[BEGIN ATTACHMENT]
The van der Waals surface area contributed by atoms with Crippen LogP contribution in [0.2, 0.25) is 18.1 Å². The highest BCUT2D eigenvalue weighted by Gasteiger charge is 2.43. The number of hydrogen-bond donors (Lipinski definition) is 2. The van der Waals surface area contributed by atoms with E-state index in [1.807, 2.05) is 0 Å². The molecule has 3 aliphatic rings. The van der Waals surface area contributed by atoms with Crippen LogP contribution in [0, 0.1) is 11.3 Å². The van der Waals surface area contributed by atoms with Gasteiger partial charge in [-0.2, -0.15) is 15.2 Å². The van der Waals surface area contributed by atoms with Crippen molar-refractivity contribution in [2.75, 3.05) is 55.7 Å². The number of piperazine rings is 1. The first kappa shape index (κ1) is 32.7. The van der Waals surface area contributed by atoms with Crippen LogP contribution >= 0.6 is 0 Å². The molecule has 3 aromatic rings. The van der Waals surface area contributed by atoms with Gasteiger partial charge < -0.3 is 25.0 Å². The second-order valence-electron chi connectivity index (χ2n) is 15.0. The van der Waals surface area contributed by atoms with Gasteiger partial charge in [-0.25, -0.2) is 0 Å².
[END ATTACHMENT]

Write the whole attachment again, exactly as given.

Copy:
The van der Waals surface area contributed by atoms with Crippen LogP contribution in [0.2, 0.25) is 18.1 Å². The highest BCUT2D eigenvalue weighted by Gasteiger charge is 2.43. The number of hydrogen-bond donors (Lipinski definition) is 2. The van der Waals surface area contributed by atoms with E-state index in [1.807, 2.05) is 0 Å². The molecule has 3 aliphatic rings. The van der Waals surface area contributed by atoms with Crippen LogP contribution in [0, 0.1) is 11.3 Å². The van der Waals surface area contributed by atoms with Gasteiger partial charge in [-0.2, -0.15) is 15.2 Å². The van der Waals surface area contributed by atoms with Crippen molar-refractivity contribution in [2.75, 3.05) is 55.7 Å². The number of piperazine rings is 1. The first kappa shape index (κ1) is 32.7. The van der Waals surface area contributed by atoms with Crippen LogP contribution >= 0.6 is 0 Å². The molecule has 3 aromatic rings. The van der Waals surface area contributed by atoms with Gasteiger partial charge < -0.3 is 25.0 Å². The second-order valence-electron chi connectivity index (χ2n) is 15.0. The van der Waals surface area contributed by atoms with Gasteiger partial charge in [-0.25, -0.2) is 0 Å².